The Fédération de la Santé et des services sociaux (FSSS-CSN), the Fédération interprofessionnelle de la santé du Québec (FIQ), Canadian Union of Public Employees (CPAS-CUPE), the Syndicat québécois des employées et employés de service (SQEES-FTQ), the Fédération de la santé du Québec (FSQ-CSQ), the Alliance du personnel professionnel et technique de la santé et des services sociaux (APTS), the Fédération des professionnèles (FP-CSN) and the Syndicat de professionnelles et professionnels du gouvernement du Québec (SPGQ) deplore the fact that the government is not honouring the agreement it signed and that it has once again delayed the scheduled payments owed to workers in the Quebec’s health and social services system.

Some 80 per cent of these workers are women who are awaiting payments representing $1.28 billion following the signing of collective agreements. For some job categories, there is a further $1.15 owing to settle pay equity complaints from 2010 and 2015.

Unjustifiable confusion

In the wake of heavy pressure from unions from as far back as last November to accelerate payments, the minister of Health and Social Services, Christian Dubé, pledged to make payments for March 1, 2022, a deadline he wasted no time in deferring without even advising either the personnel affected or the unions. Last Friday, representatives of the MSSS presented a new but incomplete and inaccurate payment schedule running until March 23 in certain cases and added that these payments could be made in the form of advances. The unions are worried that their members could be paid the wrong amounts, which they would subsequently be required to reimburse.  

Although minister Dubé has repeated several times that he would assume his share of responsibility for these delays, the deputy minister informed us no interest would be paid on the amounts owed to our members. Talk about adding insult to injury!

No date was indicated for pay equity settlement payments, and it appears nothing will be done until April.

“We can’t understand that women in Quebec in 2022 still have to wait to be paid the same as what men are paid. These complaints date back to 2010 and 2015. It is totally unacceptable and revolting, not only for the women who are owed this money but also for all women in Quebec,” replied the spokespersons for the health and social services unions.

Minister Dubé claimed he was embarrassed about the inefficiencies of the various systems in his ministry and establishments to pay what is owed to our members. Nonetheless, he must be held responsible for the delays, as the deadlines were known months in advance. He also delayed sending a directive to the system to give priority to these payments. In addition, his explanations concerning the obsolescence of the computer systems have left us speechless given the context. It is acknowledged that public sector employees are working diligently to make up for the incompetence of external pay management suppliers (Médisolution and Logibec) and the minister’s inaction. The unions believe the government should bring these services back in house where they could be performed by competent and qualified staff to reduce outsourcing in the health and social services system and to ensure better oversight.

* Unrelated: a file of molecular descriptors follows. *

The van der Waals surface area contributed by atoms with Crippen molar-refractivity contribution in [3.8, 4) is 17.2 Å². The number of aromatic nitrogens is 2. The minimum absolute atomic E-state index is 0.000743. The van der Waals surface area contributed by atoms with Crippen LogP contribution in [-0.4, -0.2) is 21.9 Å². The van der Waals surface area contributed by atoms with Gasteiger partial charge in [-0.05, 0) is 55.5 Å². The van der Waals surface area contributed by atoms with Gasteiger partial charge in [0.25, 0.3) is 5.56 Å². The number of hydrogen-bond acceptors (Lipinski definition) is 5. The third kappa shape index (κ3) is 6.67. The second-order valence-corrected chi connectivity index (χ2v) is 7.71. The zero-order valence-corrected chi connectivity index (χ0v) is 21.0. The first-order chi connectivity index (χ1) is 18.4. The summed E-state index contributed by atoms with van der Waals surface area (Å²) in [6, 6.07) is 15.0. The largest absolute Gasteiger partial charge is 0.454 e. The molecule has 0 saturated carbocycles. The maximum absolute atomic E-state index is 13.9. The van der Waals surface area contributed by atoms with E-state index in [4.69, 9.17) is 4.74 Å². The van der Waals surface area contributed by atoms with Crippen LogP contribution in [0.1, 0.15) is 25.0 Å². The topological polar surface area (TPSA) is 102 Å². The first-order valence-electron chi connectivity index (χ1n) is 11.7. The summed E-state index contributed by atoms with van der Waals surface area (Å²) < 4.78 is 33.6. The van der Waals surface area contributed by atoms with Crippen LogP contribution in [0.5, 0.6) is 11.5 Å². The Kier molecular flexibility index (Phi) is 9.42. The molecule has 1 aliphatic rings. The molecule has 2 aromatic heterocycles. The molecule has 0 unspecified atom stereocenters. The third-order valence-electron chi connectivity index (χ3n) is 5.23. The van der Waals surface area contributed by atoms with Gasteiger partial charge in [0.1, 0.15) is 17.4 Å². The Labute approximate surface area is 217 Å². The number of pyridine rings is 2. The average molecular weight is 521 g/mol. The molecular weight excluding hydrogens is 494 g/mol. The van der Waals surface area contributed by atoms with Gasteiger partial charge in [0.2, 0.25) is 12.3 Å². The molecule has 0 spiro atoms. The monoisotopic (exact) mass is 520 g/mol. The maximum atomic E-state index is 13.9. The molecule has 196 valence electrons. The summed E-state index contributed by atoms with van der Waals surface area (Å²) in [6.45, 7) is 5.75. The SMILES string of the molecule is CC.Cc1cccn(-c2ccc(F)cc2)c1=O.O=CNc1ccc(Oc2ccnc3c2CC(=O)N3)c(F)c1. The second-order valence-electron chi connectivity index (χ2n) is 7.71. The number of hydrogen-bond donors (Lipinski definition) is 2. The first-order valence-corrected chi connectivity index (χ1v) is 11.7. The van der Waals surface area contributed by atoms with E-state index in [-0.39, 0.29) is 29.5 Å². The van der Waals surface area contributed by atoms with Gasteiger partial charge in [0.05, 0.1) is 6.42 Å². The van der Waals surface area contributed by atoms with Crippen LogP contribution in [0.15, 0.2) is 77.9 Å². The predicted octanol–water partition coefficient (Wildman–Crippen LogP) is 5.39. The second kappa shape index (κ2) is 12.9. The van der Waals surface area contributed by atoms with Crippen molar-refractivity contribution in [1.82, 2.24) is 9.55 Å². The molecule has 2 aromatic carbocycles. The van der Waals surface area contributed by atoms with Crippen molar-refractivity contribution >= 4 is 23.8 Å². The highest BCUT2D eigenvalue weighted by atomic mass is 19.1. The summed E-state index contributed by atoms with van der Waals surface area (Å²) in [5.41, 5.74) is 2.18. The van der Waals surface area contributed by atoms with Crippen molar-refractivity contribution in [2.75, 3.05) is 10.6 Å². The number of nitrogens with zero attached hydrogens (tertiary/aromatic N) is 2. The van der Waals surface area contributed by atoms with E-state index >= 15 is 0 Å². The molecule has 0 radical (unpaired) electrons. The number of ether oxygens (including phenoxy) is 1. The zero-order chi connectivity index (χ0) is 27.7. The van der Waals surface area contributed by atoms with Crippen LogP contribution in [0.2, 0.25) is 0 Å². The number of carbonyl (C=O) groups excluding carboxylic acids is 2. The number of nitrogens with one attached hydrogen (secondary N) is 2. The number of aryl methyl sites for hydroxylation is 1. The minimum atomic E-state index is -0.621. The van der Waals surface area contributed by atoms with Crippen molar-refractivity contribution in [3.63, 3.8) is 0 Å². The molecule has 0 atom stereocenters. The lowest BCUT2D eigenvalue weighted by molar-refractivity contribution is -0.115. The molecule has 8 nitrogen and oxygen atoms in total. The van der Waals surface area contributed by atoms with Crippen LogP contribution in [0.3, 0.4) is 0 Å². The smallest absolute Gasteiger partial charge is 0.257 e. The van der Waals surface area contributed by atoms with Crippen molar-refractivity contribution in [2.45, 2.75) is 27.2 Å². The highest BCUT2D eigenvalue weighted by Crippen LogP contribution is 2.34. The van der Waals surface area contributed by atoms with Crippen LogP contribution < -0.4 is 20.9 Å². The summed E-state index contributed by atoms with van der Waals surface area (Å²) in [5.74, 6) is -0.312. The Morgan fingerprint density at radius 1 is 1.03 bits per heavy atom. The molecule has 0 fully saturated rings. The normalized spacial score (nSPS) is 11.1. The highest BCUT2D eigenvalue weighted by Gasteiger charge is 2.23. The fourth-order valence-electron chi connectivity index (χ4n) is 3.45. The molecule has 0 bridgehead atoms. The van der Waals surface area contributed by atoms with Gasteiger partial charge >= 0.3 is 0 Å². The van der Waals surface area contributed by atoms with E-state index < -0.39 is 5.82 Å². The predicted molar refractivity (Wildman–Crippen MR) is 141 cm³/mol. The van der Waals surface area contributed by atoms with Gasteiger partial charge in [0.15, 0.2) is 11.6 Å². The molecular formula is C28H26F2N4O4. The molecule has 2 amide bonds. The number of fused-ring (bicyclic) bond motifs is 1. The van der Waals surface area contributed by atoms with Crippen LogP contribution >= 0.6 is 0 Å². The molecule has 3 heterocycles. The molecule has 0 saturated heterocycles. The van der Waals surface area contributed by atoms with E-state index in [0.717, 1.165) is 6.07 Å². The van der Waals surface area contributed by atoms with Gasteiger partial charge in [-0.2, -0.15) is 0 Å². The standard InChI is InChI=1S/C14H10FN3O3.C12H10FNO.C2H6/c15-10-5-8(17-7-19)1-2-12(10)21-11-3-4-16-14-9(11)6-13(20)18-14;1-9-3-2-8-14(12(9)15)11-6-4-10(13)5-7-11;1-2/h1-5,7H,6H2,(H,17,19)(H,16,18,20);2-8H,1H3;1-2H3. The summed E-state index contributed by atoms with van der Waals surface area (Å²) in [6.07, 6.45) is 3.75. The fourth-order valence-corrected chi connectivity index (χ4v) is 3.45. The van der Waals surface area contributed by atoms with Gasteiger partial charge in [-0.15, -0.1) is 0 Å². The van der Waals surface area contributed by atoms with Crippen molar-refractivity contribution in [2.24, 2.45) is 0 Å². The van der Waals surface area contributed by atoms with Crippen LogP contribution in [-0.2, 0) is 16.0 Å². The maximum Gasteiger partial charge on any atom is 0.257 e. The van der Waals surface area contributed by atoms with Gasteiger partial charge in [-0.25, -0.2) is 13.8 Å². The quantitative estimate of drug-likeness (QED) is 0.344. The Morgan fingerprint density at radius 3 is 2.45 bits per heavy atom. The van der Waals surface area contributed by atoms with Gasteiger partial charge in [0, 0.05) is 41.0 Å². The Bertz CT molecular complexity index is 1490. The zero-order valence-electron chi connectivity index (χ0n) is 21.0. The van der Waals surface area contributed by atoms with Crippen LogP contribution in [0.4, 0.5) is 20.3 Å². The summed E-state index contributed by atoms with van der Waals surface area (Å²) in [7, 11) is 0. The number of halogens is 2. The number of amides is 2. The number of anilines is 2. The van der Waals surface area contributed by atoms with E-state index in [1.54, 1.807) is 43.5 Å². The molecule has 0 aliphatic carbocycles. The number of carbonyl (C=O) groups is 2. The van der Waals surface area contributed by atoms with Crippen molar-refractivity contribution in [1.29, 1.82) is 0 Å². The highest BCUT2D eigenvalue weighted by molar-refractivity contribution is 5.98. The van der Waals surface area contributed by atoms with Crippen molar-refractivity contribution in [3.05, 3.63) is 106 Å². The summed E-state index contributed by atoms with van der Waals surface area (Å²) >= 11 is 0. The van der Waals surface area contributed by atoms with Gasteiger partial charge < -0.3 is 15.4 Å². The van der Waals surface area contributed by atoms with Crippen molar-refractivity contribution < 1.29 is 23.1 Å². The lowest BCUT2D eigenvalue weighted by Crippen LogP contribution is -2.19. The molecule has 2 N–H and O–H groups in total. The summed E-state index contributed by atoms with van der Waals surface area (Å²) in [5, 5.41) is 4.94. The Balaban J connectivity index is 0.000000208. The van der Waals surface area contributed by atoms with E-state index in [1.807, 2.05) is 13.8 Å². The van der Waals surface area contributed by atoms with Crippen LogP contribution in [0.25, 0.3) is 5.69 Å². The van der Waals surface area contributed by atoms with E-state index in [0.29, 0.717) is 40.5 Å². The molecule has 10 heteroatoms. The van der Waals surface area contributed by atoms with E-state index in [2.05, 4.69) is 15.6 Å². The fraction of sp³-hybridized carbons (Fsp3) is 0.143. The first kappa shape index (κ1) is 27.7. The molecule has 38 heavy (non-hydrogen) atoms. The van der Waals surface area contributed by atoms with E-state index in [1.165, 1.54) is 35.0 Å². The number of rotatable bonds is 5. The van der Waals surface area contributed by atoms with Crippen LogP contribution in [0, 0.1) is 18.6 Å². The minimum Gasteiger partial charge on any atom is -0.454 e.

A government that cannot be trusted

These numerous deferrals undermine the morale of workers in the field and their trust in the word of the health minister and, more broadly speaking, François Legault’s government.

“These are substantial amounts our members are entitled to. For the past two years now, workers in the health and social services system have been holding things together and continually making professional and personal sacrifices. Motivation is on the wane. These delays are demobilizing the workers. With the International Women’s Day approaching on March 8, we demand that the government pay our members, the vast majority of whom are women, the amounts negotiated in their contracts and in the pay equity agreements,” added the unions’ spokespersons.